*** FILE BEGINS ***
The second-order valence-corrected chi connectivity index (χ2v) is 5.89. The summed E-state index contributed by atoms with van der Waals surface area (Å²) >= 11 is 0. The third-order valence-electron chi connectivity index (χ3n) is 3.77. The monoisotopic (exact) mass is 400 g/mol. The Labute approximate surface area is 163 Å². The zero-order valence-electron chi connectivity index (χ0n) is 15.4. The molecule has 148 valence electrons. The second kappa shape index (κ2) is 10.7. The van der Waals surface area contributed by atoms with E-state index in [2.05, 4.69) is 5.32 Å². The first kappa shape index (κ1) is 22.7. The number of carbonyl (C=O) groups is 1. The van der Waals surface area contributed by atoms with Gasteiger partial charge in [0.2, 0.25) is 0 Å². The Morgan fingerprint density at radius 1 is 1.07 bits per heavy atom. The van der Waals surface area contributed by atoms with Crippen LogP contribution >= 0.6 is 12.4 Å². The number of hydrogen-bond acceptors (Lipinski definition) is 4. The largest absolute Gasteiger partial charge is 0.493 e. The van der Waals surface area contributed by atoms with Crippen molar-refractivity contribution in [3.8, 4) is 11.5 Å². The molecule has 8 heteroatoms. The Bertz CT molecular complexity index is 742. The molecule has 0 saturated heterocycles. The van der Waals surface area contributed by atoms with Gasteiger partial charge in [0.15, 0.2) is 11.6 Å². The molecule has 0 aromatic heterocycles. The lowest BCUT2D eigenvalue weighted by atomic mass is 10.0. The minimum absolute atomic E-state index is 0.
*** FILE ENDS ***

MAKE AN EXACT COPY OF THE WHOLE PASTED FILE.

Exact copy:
The second-order valence-corrected chi connectivity index (χ2v) is 5.89. The summed E-state index contributed by atoms with van der Waals surface area (Å²) >= 11 is 0. The third-order valence-electron chi connectivity index (χ3n) is 3.77. The monoisotopic (exact) mass is 400 g/mol. The Labute approximate surface area is 163 Å². The zero-order valence-electron chi connectivity index (χ0n) is 15.4. The molecule has 148 valence electrons. The second kappa shape index (κ2) is 10.7. The van der Waals surface area contributed by atoms with E-state index in [2.05, 4.69) is 5.32 Å². The first kappa shape index (κ1) is 22.7. The number of carbonyl (C=O) groups is 1. The van der Waals surface area contributed by atoms with Gasteiger partial charge in [0.2, 0.25) is 0 Å². The Morgan fingerprint density at radius 1 is 1.07 bits per heavy atom. The van der Waals surface area contributed by atoms with Crippen LogP contribution >= 0.6 is 12.4 Å². The number of hydrogen-bond acceptors (Lipinski definition) is 4. The largest absolute Gasteiger partial charge is 0.493 e. The van der Waals surface area contributed by atoms with Crippen molar-refractivity contribution in [3.8, 4) is 11.5 Å². The molecule has 8 heteroatoms. The Bertz CT molecular complexity index is 742. The molecule has 0 saturated heterocycles. The van der Waals surface area contributed by atoms with Gasteiger partial charge in [0.15, 0.2) is 11.6 Å². The molecule has 0 aromatic heterocycles. The lowest BCUT2D eigenvalue weighted by atomic mass is 10.0. The minimum absolute atomic E-state index is 0.